Dr Svitlana Demyanets met Dr Huk – ‘a very famous person at the Medical University of Vienna’ – through their shared association with Professor Johann Wojta, who Demyanets had worked with on ‘an exciting research project’ in Vienna. Born in Ukraine, Svitlana Demyanets comes from a family of medical doctors, and she says, “Already as a child I was sure that I would like to study medicine and after finishing the school, I started at the Medical University of Kharkiw in Ukraine, which I graduated from with a diploma with excellence.”
Dr Demyanets was keen to continue her professional career in Vienna, and so asked people she had met to advise her of a possible supervisor, upon which she was recommended to ask Prof. Wojta from the Department of Cariology at the Medical University of Vienna. In Vienna, she made her medical license exam, PhD, post-doctoral position and habilitation. Working with Prof. Wojta, Dr Demyanets also met his colleague Dr Huk, who at the time was looking for scientific collaboration in the field of atherosclerosis research. She explains,
Dr Demyanets credits Dr Huk with introducing her to ‘many interesting people from Ukraine in Vienna, especially people at the Medical University of Vienna’ and has continually found his positive influence beneficial in terms of ‘career questions and very wise recommendations’.
Since 2013, Dr Demyanets has taken the ambitious step of switching her medical career focus from cardiology, vascular biology and thrombosis research to haemato-oncological diagnostics, which has primarily taken her from laboratory work to the clinic. She explains, “It is not always easy to combine two fields of medicine, but it makes my work life more exciting because I learned a lot from both sides.” This ongoing passion for learning certainly reflects the spirit of Dr Huk, so it is no surprise that he continues to be an inspiration figure for Dr Svitlana Demyanets.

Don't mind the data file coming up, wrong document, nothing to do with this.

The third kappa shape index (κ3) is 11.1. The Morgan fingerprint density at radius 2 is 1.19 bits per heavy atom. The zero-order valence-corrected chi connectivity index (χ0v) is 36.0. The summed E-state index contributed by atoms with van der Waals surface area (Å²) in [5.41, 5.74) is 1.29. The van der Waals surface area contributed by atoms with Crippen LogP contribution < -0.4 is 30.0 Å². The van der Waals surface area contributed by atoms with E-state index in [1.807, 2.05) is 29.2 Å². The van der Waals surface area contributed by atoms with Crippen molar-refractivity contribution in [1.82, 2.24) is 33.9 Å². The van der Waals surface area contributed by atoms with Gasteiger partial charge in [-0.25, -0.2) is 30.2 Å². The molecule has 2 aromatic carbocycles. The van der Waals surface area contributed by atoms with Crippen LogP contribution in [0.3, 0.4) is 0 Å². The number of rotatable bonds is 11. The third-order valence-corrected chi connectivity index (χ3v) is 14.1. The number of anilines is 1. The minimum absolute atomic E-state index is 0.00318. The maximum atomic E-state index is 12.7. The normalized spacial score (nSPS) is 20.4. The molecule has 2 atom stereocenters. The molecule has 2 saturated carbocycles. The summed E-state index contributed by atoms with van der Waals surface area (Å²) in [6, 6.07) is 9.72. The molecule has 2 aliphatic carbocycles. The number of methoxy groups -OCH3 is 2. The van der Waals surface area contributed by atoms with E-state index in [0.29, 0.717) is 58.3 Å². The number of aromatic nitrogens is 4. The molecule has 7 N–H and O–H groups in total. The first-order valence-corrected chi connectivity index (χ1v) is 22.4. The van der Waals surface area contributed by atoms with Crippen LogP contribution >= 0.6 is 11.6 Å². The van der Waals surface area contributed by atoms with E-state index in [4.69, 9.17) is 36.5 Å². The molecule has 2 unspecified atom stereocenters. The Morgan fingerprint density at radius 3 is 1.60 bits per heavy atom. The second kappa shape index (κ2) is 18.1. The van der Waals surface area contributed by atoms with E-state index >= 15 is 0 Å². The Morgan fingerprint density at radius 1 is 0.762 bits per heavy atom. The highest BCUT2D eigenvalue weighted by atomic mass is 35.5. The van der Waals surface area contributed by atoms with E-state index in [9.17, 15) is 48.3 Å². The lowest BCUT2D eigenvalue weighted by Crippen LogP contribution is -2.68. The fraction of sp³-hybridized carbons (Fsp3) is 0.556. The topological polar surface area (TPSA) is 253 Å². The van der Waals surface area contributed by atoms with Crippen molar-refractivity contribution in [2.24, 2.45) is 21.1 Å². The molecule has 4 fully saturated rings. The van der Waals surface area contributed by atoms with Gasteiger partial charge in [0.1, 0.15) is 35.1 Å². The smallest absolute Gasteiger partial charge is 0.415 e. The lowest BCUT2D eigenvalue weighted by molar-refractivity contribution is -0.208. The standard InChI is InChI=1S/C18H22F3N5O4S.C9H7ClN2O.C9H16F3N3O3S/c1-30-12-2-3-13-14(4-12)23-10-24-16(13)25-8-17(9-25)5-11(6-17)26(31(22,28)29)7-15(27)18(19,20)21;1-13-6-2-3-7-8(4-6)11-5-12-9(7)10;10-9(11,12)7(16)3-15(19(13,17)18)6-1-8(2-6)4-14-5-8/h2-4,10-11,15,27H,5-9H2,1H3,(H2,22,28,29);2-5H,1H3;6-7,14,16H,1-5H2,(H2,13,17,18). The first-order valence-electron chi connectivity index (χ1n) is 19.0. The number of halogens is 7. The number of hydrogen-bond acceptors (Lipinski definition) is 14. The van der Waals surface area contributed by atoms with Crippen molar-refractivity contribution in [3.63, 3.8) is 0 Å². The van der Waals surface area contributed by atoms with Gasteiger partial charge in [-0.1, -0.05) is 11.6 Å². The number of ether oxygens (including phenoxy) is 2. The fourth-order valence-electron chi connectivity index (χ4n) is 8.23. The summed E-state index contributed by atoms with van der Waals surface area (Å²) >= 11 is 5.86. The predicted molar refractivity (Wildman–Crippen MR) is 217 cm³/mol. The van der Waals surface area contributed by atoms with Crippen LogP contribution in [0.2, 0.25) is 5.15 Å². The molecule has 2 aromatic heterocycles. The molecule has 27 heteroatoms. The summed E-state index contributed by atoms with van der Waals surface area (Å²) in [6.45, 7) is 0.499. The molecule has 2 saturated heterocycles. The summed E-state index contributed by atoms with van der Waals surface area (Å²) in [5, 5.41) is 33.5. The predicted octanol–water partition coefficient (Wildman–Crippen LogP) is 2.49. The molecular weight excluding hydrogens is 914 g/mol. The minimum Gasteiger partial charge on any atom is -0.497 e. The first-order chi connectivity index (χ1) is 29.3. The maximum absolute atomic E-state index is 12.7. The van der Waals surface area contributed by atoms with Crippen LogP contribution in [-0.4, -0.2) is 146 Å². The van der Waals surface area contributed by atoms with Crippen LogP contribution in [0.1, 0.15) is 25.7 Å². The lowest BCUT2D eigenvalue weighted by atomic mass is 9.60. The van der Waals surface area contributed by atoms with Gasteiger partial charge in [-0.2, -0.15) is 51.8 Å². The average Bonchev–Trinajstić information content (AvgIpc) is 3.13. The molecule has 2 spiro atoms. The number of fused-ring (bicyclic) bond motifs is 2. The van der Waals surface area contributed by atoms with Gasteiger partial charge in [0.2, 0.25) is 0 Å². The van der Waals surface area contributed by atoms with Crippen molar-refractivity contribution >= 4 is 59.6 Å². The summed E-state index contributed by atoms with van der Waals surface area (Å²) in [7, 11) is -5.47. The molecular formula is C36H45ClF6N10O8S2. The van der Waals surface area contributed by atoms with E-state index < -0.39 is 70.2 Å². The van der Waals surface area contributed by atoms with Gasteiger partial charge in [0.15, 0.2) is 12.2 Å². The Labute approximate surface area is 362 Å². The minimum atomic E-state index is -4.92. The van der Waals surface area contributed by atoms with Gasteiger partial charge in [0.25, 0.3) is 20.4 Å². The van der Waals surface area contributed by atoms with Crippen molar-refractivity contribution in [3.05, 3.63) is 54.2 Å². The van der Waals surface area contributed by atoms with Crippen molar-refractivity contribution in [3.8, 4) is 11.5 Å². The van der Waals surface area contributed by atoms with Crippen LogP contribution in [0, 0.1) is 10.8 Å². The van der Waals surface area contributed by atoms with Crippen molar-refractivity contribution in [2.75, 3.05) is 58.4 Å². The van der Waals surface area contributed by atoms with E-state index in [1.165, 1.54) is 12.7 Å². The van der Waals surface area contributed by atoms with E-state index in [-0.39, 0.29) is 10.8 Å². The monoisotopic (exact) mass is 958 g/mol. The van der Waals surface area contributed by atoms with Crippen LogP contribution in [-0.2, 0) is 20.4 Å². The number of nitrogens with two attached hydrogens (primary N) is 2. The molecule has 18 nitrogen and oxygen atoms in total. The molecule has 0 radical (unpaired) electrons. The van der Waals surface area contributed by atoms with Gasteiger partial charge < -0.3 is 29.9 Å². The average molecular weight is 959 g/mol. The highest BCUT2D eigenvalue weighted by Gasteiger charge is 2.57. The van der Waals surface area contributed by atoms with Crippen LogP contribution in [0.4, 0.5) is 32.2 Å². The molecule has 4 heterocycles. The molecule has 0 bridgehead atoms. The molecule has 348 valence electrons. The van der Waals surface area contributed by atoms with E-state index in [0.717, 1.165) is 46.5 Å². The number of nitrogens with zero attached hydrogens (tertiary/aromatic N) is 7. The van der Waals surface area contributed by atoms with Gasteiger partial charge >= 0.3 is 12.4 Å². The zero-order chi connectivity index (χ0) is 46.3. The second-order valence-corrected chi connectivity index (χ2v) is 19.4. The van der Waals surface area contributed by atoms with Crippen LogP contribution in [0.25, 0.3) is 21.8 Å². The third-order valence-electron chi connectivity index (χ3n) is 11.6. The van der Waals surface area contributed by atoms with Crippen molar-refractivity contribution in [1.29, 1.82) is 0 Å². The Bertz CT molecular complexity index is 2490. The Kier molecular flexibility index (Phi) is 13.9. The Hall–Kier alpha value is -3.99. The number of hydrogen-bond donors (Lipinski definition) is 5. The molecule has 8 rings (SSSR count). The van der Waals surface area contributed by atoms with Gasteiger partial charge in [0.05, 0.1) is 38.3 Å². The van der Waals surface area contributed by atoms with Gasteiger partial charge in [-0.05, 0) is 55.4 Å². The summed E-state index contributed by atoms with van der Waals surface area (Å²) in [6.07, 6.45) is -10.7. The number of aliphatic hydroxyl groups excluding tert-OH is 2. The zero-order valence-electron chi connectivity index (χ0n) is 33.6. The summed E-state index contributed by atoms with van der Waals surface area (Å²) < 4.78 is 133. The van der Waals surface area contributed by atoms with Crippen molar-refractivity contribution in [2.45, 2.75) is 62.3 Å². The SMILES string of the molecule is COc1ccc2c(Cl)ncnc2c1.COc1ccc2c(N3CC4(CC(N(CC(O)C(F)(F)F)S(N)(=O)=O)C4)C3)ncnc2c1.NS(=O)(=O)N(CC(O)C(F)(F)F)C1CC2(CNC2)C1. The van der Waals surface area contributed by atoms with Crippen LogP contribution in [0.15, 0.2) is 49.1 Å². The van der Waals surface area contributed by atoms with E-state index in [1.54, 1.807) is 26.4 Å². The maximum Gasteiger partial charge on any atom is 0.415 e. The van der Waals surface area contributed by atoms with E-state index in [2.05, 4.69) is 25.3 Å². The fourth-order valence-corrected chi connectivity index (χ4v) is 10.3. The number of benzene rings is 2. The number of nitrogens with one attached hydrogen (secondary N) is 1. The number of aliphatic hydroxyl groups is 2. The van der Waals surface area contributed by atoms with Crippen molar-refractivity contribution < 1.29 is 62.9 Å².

She concludes, “Dr Huk has had a huge influence on my career and my life in general. Our scientific collaboration was very fruitful for both of us; we published 17 articles in high-ranking scientific journals between 2011 and 2021. I plan to continue to work in the interests of patients in the field of diagnostics, including blood biomarkers for the prediction of disease progression and outcome.
I would also like to wish all young colleagues, especially women, to not lose motivation; it is not easy to combine all aspects of life and to keep a so-called ‘work/life balance’, but it is exciting. And having the luck to meet someone as unique as Dr Huk has been a major impact on my life and many of the people that surround him.”